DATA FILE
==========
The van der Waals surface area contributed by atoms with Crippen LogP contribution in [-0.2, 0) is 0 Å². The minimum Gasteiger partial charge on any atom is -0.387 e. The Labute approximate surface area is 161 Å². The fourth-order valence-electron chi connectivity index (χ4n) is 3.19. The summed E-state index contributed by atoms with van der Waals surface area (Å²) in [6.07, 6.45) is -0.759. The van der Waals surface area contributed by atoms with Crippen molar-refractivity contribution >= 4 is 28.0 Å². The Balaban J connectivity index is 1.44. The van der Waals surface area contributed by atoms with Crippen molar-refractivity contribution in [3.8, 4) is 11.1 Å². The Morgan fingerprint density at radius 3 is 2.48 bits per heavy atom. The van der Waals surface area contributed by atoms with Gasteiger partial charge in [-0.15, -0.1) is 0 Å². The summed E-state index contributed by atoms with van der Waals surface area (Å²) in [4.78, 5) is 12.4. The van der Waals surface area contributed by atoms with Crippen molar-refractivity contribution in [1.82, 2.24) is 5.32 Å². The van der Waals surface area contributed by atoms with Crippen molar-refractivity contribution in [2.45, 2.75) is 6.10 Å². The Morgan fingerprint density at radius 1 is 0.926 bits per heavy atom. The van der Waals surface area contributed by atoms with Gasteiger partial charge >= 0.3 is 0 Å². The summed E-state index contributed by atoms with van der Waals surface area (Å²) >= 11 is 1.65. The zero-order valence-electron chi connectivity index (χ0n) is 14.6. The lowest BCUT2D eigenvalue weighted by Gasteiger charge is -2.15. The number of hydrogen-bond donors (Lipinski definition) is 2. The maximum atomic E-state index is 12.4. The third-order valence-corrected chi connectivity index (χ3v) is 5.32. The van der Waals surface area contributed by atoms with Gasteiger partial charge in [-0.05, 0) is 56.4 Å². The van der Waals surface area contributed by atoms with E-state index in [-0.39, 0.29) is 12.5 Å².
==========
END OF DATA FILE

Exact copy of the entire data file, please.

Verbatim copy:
The van der Waals surface area contributed by atoms with Crippen LogP contribution in [-0.2, 0) is 0 Å². The minimum Gasteiger partial charge on any atom is -0.387 e. The Labute approximate surface area is 161 Å². The fourth-order valence-electron chi connectivity index (χ4n) is 3.19. The summed E-state index contributed by atoms with van der Waals surface area (Å²) in [6.07, 6.45) is -0.759. The van der Waals surface area contributed by atoms with Crippen molar-refractivity contribution >= 4 is 28.0 Å². The Balaban J connectivity index is 1.44. The van der Waals surface area contributed by atoms with Crippen molar-refractivity contribution in [3.8, 4) is 11.1 Å². The Morgan fingerprint density at radius 3 is 2.48 bits per heavy atom. The van der Waals surface area contributed by atoms with Gasteiger partial charge in [-0.15, -0.1) is 0 Å². The summed E-state index contributed by atoms with van der Waals surface area (Å²) in [4.78, 5) is 12.4. The van der Waals surface area contributed by atoms with Crippen molar-refractivity contribution in [1.82, 2.24) is 5.32 Å². The van der Waals surface area contributed by atoms with Crippen molar-refractivity contribution in [2.45, 2.75) is 6.10 Å². The Morgan fingerprint density at radius 1 is 0.926 bits per heavy atom. The van der Waals surface area contributed by atoms with Gasteiger partial charge >= 0.3 is 0 Å². The summed E-state index contributed by atoms with van der Waals surface area (Å²) >= 11 is 1.65. The zero-order valence-electron chi connectivity index (χ0n) is 14.6. The lowest BCUT2D eigenvalue weighted by Gasteiger charge is -2.15. The number of hydrogen-bond donors (Lipinski definition) is 2. The maximum atomic E-state index is 12.4. The third-order valence-corrected chi connectivity index (χ3v) is 5.32. The van der Waals surface area contributed by atoms with Gasteiger partial charge in [-0.05, 0) is 56.4 Å². The van der Waals surface area contributed by atoms with E-state index in [-0.39, 0.29) is 12.5 Å².